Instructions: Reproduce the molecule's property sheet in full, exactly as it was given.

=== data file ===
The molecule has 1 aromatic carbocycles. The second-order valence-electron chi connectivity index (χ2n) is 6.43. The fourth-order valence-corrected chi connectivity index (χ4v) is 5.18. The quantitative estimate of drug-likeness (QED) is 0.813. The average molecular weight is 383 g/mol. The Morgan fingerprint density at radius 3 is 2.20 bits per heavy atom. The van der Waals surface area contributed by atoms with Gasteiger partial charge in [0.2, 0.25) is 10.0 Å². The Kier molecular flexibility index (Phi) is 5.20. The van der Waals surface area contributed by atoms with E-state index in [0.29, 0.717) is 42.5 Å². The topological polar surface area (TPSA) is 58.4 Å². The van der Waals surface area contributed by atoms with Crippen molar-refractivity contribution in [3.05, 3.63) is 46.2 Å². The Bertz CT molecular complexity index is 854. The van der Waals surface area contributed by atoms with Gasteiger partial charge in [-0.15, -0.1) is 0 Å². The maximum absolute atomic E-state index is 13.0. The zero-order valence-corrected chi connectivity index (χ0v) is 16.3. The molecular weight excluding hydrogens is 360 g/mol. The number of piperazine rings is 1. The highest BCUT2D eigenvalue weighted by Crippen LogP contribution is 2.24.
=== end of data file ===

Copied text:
The molecule has 1 aromatic carbocycles. The second-order valence-electron chi connectivity index (χ2n) is 6.43. The fourth-order valence-corrected chi connectivity index (χ4v) is 5.18. The quantitative estimate of drug-likeness (QED) is 0.813. The average molecular weight is 383 g/mol. The Morgan fingerprint density at radius 3 is 2.20 bits per heavy atom. The van der Waals surface area contributed by atoms with Gasteiger partial charge in [0.2, 0.25) is 10.0 Å². The Kier molecular flexibility index (Phi) is 5.20. The van der Waals surface area contributed by atoms with E-state index in [0.29, 0.717) is 42.5 Å². The topological polar surface area (TPSA) is 58.4 Å². The van der Waals surface area contributed by atoms with Crippen molar-refractivity contribution in [3.05, 3.63) is 46.2 Å². The Bertz CT molecular complexity index is 854. The van der Waals surface area contributed by atoms with Gasteiger partial charge in [-0.15, -0.1) is 0 Å². The maximum absolute atomic E-state index is 13.0. The zero-order valence-corrected chi connectivity index (χ0v) is 16.3. The molecular weight excluding hydrogens is 360 g/mol. The number of piperazine rings is 1. The highest BCUT2D eigenvalue weighted by Crippen LogP contribution is 2.24.